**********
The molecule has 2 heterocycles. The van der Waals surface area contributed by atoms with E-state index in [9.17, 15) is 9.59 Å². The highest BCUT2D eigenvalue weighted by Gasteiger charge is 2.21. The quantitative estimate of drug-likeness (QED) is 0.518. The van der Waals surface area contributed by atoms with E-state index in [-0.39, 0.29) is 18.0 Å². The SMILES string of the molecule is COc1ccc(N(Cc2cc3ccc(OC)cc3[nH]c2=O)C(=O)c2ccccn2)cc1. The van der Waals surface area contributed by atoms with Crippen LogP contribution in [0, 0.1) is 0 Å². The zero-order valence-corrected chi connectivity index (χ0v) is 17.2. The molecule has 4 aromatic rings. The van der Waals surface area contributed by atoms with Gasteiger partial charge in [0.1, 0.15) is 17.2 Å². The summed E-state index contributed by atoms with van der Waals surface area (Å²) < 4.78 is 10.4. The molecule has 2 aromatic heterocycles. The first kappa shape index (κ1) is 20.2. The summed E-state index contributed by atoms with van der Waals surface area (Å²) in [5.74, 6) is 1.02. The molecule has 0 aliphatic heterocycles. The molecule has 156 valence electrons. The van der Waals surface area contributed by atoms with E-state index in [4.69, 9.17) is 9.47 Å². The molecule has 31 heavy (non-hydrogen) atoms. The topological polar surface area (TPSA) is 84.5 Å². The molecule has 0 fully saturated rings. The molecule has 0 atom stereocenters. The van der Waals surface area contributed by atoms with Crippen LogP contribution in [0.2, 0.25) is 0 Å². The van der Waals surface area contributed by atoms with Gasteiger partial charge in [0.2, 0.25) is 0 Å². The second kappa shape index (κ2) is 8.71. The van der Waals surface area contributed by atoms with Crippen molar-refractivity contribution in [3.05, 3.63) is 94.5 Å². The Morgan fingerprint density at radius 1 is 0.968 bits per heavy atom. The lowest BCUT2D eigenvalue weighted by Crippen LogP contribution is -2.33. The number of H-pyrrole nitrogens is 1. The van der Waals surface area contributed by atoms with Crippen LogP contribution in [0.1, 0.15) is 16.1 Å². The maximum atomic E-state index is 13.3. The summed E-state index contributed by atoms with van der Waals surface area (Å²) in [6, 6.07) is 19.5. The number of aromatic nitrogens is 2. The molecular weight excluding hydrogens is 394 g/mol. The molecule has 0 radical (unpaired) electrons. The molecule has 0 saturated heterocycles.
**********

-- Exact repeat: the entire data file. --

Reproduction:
The molecule has 2 heterocycles. The van der Waals surface area contributed by atoms with E-state index in [9.17, 15) is 9.59 Å². The highest BCUT2D eigenvalue weighted by Gasteiger charge is 2.21. The quantitative estimate of drug-likeness (QED) is 0.518. The van der Waals surface area contributed by atoms with E-state index in [-0.39, 0.29) is 18.0 Å². The SMILES string of the molecule is COc1ccc(N(Cc2cc3ccc(OC)cc3[nH]c2=O)C(=O)c2ccccn2)cc1. The van der Waals surface area contributed by atoms with Crippen LogP contribution in [0, 0.1) is 0 Å². The zero-order valence-corrected chi connectivity index (χ0v) is 17.2. The molecule has 4 aromatic rings. The van der Waals surface area contributed by atoms with Gasteiger partial charge in [0.1, 0.15) is 17.2 Å². The summed E-state index contributed by atoms with van der Waals surface area (Å²) < 4.78 is 10.4. The molecule has 2 aromatic heterocycles. The first kappa shape index (κ1) is 20.2. The summed E-state index contributed by atoms with van der Waals surface area (Å²) in [5.74, 6) is 1.02. The molecule has 0 aliphatic heterocycles. The molecule has 156 valence electrons. The van der Waals surface area contributed by atoms with E-state index in [4.69, 9.17) is 9.47 Å². The molecule has 31 heavy (non-hydrogen) atoms. The topological polar surface area (TPSA) is 84.5 Å². The molecule has 0 fully saturated rings. The molecule has 0 atom stereocenters. The van der Waals surface area contributed by atoms with Crippen LogP contribution in [0.2, 0.25) is 0 Å². The van der Waals surface area contributed by atoms with Gasteiger partial charge in [0.2, 0.25) is 0 Å². The second kappa shape index (κ2) is 8.71. The van der Waals surface area contributed by atoms with Crippen molar-refractivity contribution in [3.05, 3.63) is 94.5 Å². The Morgan fingerprint density at radius 1 is 0.968 bits per heavy atom. The lowest BCUT2D eigenvalue weighted by Crippen LogP contribution is -2.33. The number of H-pyrrole nitrogens is 1. The van der Waals surface area contributed by atoms with Crippen LogP contribution in [0.1, 0.15) is 16.1 Å². The maximum atomic E-state index is 13.3. The summed E-state index contributed by atoms with van der Waals surface area (Å²) in [6, 6.07) is 19.5. The number of aromatic nitrogens is 2. The molecular weight excluding hydrogens is 394 g/mol. The molecule has 0 radical (unpaired) electrons. The molecule has 0 saturated heterocycles.